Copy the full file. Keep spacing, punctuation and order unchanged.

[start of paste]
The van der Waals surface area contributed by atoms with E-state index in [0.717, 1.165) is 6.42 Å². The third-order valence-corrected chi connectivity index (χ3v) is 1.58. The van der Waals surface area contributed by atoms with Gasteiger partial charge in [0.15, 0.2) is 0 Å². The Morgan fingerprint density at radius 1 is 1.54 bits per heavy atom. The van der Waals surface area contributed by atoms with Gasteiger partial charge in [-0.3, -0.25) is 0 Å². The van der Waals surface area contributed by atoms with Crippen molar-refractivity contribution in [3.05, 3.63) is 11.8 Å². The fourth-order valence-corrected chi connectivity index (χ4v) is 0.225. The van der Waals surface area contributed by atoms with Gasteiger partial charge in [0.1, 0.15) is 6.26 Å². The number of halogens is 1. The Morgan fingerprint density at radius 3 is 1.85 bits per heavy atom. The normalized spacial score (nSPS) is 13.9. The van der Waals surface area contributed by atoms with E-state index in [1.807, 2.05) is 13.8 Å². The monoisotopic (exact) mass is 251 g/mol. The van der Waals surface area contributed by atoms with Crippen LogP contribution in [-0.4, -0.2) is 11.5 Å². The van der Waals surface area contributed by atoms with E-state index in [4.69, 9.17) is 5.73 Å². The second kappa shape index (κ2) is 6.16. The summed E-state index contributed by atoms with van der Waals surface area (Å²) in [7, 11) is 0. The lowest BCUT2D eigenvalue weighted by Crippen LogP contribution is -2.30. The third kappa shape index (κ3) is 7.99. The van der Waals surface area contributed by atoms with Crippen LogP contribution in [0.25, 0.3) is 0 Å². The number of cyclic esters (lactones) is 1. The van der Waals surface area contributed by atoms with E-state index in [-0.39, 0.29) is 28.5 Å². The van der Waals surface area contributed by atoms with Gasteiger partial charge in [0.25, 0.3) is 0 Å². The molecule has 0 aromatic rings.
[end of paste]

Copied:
The van der Waals surface area contributed by atoms with E-state index in [0.717, 1.165) is 6.42 Å². The third-order valence-corrected chi connectivity index (χ3v) is 1.58. The van der Waals surface area contributed by atoms with Gasteiger partial charge in [0.15, 0.2) is 0 Å². The Morgan fingerprint density at radius 1 is 1.54 bits per heavy atom. The van der Waals surface area contributed by atoms with Gasteiger partial charge in [-0.3, -0.25) is 0 Å². The van der Waals surface area contributed by atoms with Crippen molar-refractivity contribution in [3.05, 3.63) is 11.8 Å². The fourth-order valence-corrected chi connectivity index (χ4v) is 0.225. The van der Waals surface area contributed by atoms with Gasteiger partial charge in [0.1, 0.15) is 6.26 Å². The number of halogens is 1. The Morgan fingerprint density at radius 3 is 1.85 bits per heavy atom. The normalized spacial score (nSPS) is 13.9. The van der Waals surface area contributed by atoms with E-state index in [1.807, 2.05) is 13.8 Å². The monoisotopic (exact) mass is 251 g/mol. The van der Waals surface area contributed by atoms with Crippen LogP contribution in [-0.4, -0.2) is 11.5 Å². The van der Waals surface area contributed by atoms with E-state index in [4.69, 9.17) is 5.73 Å². The second kappa shape index (κ2) is 6.16. The summed E-state index contributed by atoms with van der Waals surface area (Å²) in [7, 11) is 0. The lowest BCUT2D eigenvalue weighted by Crippen LogP contribution is -2.30. The third kappa shape index (κ3) is 7.99. The van der Waals surface area contributed by atoms with Crippen LogP contribution in [0.25, 0.3) is 0 Å². The number of cyclic esters (lactones) is 1. The van der Waals surface area contributed by atoms with E-state index in [-0.39, 0.29) is 28.5 Å². The van der Waals surface area contributed by atoms with Gasteiger partial charge in [0.25, 0.3) is 0 Å². The molecule has 0 aromatic rings.